Mountain log cabin built circa 1920. The ceiling was papered with fine-grain cardbard master for printing an edition of the Boulder Daily Camera (local paper) from the early 40’s. Text was pressed or stamped in relief.
Interesting. Otherwise, I’m sure it was a challenging inspection (looks more like a stick house than a log house).
What look like fist sized rocks in crawspace were the original clay daubing. Worked beautifully as a medium for casting. You could see beetle trails from the logs.
No electricity, no running water, Log foundation pretty much rotted away.
If you look at the shot of the room you will see that the top 3 logs are offset toward the center of the room. On the other side of this room, the top three logs are offset away from the center of the room. I cannot understand why this was done.
Damn Greenies and their recycling.
You get the good ones, don’t ya?
Was this advertised as a room with a view and other embellishments by the REA?
Because a great supermajority of our profession depends on Realtors to refer their Clients to us, I would hope that any name-calling of other professionals could be kept in the Members Only area.
As my wise ol’ grandmother said, “If you don’t have anything good to say, don’t say it, or at least say it in private.”
Whatchoo talkin bout Willis?
My grandmother used to say that but I’m too young to know where it came from.
It was just a little mountain cabin with great views at about 9,000 ft. Inspecting these things is a labor of love rather than a money-maker, but each time, you learn a little more about how builders thought back then and you sharpen your forensic skills.
It’s always fun to find things like the wallpaper and to try to figure out things like why this board was embedded in the middle of the living room wall. It protruded into the room about two inches. It goes clear through the wall…
When you cut out an opening for a window you should slot the ends of the logs on either side of the opening so that you can insert a spline (usually a 2x2 on these cabins). On this home they didn’t do that. Picture doesn’t really show that bulge all that well, but it’s there…
See the offset logs in the top of the wall a little better in this one. There’s a reason for that, I know there is…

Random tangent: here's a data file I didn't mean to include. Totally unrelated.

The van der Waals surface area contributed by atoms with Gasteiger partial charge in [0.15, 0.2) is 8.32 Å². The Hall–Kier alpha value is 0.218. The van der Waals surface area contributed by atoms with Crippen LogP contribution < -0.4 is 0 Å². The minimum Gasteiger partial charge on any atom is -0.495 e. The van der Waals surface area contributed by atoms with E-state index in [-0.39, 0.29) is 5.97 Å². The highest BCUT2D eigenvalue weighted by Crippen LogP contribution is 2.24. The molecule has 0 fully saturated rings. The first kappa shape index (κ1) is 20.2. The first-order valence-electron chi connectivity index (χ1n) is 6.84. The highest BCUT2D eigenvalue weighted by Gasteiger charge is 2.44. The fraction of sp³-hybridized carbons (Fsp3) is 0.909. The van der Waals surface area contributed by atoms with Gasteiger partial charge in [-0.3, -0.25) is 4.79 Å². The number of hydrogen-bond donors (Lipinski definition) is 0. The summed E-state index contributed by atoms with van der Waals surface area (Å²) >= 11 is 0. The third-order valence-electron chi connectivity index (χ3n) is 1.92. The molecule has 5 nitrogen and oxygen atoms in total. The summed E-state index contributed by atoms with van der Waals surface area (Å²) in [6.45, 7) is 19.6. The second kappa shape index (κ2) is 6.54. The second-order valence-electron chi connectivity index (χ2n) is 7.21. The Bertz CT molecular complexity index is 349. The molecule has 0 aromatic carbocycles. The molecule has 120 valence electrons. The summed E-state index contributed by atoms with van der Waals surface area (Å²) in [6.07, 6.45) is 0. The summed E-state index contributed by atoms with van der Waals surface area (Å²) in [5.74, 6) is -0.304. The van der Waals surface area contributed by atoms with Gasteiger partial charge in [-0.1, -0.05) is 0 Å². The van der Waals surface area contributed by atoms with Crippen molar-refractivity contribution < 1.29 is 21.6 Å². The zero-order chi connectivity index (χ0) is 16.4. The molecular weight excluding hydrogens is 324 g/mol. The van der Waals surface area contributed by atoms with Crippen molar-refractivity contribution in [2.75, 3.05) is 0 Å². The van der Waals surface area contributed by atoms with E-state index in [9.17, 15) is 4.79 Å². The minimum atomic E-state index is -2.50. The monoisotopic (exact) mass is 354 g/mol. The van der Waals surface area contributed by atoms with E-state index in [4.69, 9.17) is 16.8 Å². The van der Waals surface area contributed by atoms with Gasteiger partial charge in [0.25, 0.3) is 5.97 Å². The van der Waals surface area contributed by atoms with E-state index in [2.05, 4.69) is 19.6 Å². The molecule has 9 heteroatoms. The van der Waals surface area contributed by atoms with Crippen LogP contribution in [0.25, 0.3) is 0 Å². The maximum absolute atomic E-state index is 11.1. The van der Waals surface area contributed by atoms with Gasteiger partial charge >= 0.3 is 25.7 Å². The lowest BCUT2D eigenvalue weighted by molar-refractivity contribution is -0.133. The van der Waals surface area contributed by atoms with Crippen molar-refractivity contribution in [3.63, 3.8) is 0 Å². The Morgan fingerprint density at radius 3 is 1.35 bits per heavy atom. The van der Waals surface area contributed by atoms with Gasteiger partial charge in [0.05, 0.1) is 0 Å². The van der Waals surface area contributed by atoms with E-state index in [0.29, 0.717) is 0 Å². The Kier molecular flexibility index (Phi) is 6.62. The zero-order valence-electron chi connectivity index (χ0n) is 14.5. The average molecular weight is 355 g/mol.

Decayed/failed foundation log caused wall sag which caused roof sag which caused roof leak above the exterior wall which caused this viga to decay and wall log damage to wall logs beneath the viga…
Gary Coleman in “Different Strokes.”
Gary Coleman? Isn’t he that little black politician from California? I hadn’t realized that Barry is so political.
Well, that specific election here in California brought out about a billion “politicians.” If I remember correctly, some people even registered their pets as candidates, and I think someone’s pet in one of the rural counties actually got quite a few votes. That was one of the weirdest elections I’ve ever voted in.
I think Gary should have stuck to screen-writing.
That pet was out in Banning, where they encourage pets to vote.
What is the purpose of that cabin, for hunting, fishing, recreation, get-away?
Doesn’t look like a place to be with three feet of snow on the ground (or roof)…
What is something like that (or-similar) selling for?
They were under contract for $40,000. It had been a summer cabin for many years and neglected for about 20. I think it had relatively good care up until then. 3 separate additions over time, only one really bad one. At least it was small.
A lot of the older cabins are of lodgpole pine, often around 5" max diameter, so they’re cold during the winter. This area’s pretty nice generally, about 300 days of sun a year, but the 2 weeks either side of the first of the year it often drops to -20 overnight with highs of -10.
Historically, many people from Texas and Arizona have owned cabins around here and come for the summer. This was probably one of those.
You get the good ones, don’t ya?
…and everything in between
How much land is with that for 40 G’s.?
Now **THAT"S **what I call a “summer cabin”…
I’m thinking it was 3/4 acre, about 25 minutes from Boulder. No driveway to the property. It was a very narrow lot with setback problems and difficult or impossible to install a typical septic. Probably possible to sink a well.
There are deals around for small properties like this but this wasn’t one of them. I’ve seen reclaimable foreclosures of similar log homes in much better shape for $50,000.
Probably $70,000 min. for something comfortable and livable within 30 min. drive of Boulder or Denver.
10,000 sq. ft., Jae. It has been unoccupied for a year. Check out the burners on the boiler…
I’m with ya Kent, it can be really interesting and enjoyable.